Afghans deliver ultimate insult to Diggers with tax on military equipment leaving the country

AUSTRALIA has lost 40 young men, sustained hundreds of seriously wounded troops and invested about $7.5 billion on war-fighting alone in Afghanistan – but that isn’t enough for an Afghan Government that now wants to tax us as we leave.

The regime of President Hamid Karzai has imposed a $3545 per container exit tax on every container leaving the country by road, including hundreds of loads of military equipment being removed by coalition forces.

Exemptions can be applied, but Australia has not been granted a waiver and without the correct paperwork each container will also be hit with a $1000 fine.

“The Government of Afghanistan has an established process for the imposition and collection of export fees on ISAF items departing Afghanistan by road,” Defence told News Corp Australia.

The Australian Defence Force’s first convoy of 55 armoured accommodation containers is waiting for clearance at the Pakistan border and as soon as it crosses the frontier Australia will be liable for a $200,000 exit tax.

“All countries are subject to this arrangement and the Australian shipment will be subject to the export fee once it crosses into Pakistan,” Defence said.

That has prompted Defence to shift most of its gear by air using RAAF C-17 transport jets and XC-130 Hercules planes from the airport at the main base at Tarin Kowt to Dubai.

“Defence is redeploying the vast majority of vehicles and equipment from Afghanistan by air, no more road movements are planned at this time,” it told News Limited.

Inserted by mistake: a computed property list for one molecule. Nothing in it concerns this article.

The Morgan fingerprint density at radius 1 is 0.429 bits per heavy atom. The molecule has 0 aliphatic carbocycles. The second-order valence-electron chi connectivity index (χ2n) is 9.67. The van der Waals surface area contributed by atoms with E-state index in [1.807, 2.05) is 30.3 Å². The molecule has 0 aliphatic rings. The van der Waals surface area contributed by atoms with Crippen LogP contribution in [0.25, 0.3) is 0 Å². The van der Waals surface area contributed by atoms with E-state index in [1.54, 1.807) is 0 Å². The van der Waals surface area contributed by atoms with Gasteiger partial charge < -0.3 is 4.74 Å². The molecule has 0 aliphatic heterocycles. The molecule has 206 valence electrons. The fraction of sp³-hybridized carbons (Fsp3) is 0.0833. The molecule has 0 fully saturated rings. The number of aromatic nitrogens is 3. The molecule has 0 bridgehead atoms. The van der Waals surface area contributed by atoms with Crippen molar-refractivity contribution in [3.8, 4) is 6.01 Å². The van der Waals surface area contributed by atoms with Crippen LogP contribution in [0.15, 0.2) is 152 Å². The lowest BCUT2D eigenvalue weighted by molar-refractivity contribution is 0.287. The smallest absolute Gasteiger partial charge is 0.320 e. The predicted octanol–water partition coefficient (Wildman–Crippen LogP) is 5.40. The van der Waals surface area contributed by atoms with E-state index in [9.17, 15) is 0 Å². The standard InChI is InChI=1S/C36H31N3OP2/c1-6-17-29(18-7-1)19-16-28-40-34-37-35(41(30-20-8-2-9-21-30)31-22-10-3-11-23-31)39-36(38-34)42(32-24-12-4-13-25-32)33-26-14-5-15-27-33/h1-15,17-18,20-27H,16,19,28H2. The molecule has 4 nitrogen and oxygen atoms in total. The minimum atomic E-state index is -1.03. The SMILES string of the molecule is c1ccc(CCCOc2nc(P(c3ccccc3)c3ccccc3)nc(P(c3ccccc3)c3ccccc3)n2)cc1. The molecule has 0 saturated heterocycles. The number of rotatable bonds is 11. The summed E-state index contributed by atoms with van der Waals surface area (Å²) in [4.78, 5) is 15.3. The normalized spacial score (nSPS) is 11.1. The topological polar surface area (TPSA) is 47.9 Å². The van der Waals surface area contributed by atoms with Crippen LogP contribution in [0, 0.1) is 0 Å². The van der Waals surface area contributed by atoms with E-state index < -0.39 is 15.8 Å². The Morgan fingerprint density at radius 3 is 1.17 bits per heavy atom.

Large items such as vehicles and containers will then be carried to Australia by ship from the huge port of Jebel Ali near Dubai.

Australia has given Afghanistan about $1 billion in civilian aid funds during the past five years and will provide about $200 million a year indefinitely.

In addition the military will “gift” millions of dollars worth of equipment, including hundreds of armoured accommodation containers, for use when coalition forces depart during the next 18 months.

Some of the 1300 containers have already been moved to the Australian base at Kandahar airfield where they will remain once the coalition leaves the vast air base after 2014.

Defence said it had engaged a commercial service provider for the movement of the Drethainer modules which were awaiting border clearance.

“This contract requires the ADF to absorb additional costs, such as customs fees,” it said.

“Defence is yet to be billed for these additional costs as the items remain in Afghanistan and contracted services have not been finalised.”


1999-2006 $805m

2007-08 $400m

2008-09 $702m

2009-10 $1.125b

2010-11 $1.4b

2011-12 $1.6b

2012-13 $1.4b

Total = $7.4b


* 40 Australian soldiers killed in action

* Almost 300 wounded in action including dozens of amputees

* Up to 8000 troops predicted to suffer from Post Traumatic Stress Disorder (PTSD)


Categories: Afghanistan, Asia, Australia

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